Autonomous driving has been one of the fundamental pillars of Tesla’s push to electrify transport, and by all accounts, the California company is leading the pack in production deployments of autonomous driving technology.
The team of engineers at Tesla working on AI are some of the brightest minds in the space and continue to roll out new, innovative ways of not only processing and interpreting computer vision, but in developing new methods to train its AI. It’s the digital equivalent of building the machine that builds the machine, the virtual equivalent to taking a step up the chain from designing automobiles to designing the manufacturing machines, processes, and systems that build them.
Senior Director of AI at Tesla Andrej Karpathy recently took on the task of frontman for Tesla’s AI team for a day as he presented Tesla’s methods for training its AI at the Scaled ML Conference in February. Along the way, he shared a ton of new updates about the company’s approach to cracking the Full Self Driving nut once and for all.
Laser-Focused on the Objective
Tesla calls its fully autonomous driving solution Full Self Driving, and that has always been the ultimate goal of Tesla’s Palo Alto–based AI team. Along the way, Tesla has built the foundational computer vision systems that have empowered its vehicles with the most advanced active safety systems in existence, in any production vehicles in the world. Combined with its best-in-class structural engineering, all of Tesla’s vehicles have taken the crown as the safest vehicles in their respective classes.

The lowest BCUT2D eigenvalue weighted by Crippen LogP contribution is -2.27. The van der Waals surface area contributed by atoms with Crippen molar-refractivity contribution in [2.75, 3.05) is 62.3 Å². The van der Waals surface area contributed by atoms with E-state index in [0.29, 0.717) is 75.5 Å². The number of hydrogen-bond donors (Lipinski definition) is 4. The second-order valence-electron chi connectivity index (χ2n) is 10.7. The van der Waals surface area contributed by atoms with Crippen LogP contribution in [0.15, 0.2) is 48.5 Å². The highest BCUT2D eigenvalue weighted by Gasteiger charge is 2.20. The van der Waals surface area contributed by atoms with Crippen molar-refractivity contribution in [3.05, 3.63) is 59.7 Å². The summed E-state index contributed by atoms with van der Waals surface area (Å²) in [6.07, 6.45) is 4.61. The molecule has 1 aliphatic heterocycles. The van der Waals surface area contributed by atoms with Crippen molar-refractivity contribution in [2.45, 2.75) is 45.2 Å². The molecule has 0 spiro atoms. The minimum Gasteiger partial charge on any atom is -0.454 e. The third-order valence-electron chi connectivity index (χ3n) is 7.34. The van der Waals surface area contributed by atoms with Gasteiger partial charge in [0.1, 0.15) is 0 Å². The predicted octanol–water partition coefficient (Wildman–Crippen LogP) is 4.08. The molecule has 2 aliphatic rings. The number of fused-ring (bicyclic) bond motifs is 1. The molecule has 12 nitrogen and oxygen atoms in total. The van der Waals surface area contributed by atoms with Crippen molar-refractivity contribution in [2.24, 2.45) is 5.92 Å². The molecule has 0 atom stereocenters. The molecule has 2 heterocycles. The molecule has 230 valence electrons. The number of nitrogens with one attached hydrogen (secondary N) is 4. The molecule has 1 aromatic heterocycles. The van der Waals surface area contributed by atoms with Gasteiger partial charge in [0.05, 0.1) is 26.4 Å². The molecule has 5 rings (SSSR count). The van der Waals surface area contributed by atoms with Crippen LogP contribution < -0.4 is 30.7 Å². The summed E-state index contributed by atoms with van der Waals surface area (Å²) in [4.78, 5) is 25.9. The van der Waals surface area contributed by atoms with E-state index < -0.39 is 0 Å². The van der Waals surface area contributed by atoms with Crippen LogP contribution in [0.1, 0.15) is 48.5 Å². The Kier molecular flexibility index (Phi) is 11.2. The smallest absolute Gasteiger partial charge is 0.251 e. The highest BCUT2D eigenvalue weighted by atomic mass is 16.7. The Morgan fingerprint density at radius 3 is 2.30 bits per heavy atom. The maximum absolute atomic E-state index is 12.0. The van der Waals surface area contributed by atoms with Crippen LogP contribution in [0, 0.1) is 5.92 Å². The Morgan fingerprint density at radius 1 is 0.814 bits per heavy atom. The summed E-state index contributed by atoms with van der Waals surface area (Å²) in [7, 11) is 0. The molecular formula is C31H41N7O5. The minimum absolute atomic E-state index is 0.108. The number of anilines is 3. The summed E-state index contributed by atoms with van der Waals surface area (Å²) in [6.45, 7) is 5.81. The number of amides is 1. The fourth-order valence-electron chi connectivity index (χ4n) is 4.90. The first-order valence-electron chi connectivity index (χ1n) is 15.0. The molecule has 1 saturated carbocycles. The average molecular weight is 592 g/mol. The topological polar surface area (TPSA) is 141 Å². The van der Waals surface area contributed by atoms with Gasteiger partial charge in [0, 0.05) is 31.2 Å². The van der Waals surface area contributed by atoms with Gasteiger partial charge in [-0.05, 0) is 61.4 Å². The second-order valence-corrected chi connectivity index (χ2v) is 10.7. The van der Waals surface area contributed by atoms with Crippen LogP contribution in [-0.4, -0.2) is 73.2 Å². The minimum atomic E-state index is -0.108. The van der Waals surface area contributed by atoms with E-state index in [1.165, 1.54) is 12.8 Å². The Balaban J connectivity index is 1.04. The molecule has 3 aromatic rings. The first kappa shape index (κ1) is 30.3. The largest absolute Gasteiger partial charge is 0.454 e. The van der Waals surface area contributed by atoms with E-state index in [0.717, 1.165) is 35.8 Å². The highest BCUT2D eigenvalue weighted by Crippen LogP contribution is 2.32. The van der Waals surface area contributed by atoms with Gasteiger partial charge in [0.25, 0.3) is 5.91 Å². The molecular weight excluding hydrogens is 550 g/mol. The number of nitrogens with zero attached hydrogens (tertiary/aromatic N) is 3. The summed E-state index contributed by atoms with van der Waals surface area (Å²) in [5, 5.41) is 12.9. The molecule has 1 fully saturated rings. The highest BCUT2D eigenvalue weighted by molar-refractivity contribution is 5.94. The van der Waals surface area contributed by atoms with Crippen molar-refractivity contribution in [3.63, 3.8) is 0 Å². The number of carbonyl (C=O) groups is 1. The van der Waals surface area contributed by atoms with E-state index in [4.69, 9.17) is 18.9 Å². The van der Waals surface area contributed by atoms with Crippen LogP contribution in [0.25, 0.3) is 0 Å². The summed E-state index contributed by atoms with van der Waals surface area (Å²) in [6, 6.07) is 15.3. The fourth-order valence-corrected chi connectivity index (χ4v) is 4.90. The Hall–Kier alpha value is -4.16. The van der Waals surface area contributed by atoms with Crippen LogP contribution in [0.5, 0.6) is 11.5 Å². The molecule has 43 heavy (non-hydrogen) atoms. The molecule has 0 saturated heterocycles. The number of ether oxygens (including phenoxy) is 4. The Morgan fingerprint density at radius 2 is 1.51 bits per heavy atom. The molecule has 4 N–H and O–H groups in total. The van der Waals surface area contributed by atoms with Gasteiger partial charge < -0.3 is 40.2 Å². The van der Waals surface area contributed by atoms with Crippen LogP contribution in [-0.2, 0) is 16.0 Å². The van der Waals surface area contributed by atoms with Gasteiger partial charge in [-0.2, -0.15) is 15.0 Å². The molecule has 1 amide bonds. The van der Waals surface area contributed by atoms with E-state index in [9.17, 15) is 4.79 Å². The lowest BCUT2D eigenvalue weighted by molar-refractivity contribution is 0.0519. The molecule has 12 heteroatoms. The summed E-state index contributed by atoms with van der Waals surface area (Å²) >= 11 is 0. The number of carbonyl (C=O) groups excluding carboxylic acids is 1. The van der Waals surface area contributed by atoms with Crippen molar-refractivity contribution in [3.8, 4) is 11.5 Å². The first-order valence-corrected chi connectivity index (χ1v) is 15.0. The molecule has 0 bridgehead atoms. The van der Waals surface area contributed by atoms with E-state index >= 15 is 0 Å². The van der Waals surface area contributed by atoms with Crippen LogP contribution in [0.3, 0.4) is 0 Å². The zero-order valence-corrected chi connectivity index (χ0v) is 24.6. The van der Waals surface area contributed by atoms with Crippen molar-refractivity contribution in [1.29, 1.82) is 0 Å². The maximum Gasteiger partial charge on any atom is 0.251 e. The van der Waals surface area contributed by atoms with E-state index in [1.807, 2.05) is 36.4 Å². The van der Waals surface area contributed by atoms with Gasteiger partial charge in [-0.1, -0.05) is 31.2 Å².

It’s no small feat for a 15 year old automotive startup that has built its business on the premise of disrupting the entire automotive market. But that’s a longer story for another day. Full Self Driving has been foundational to Tesla’s identity and to the future of the business as the key deliverable to the company unlocking the Tesla Network.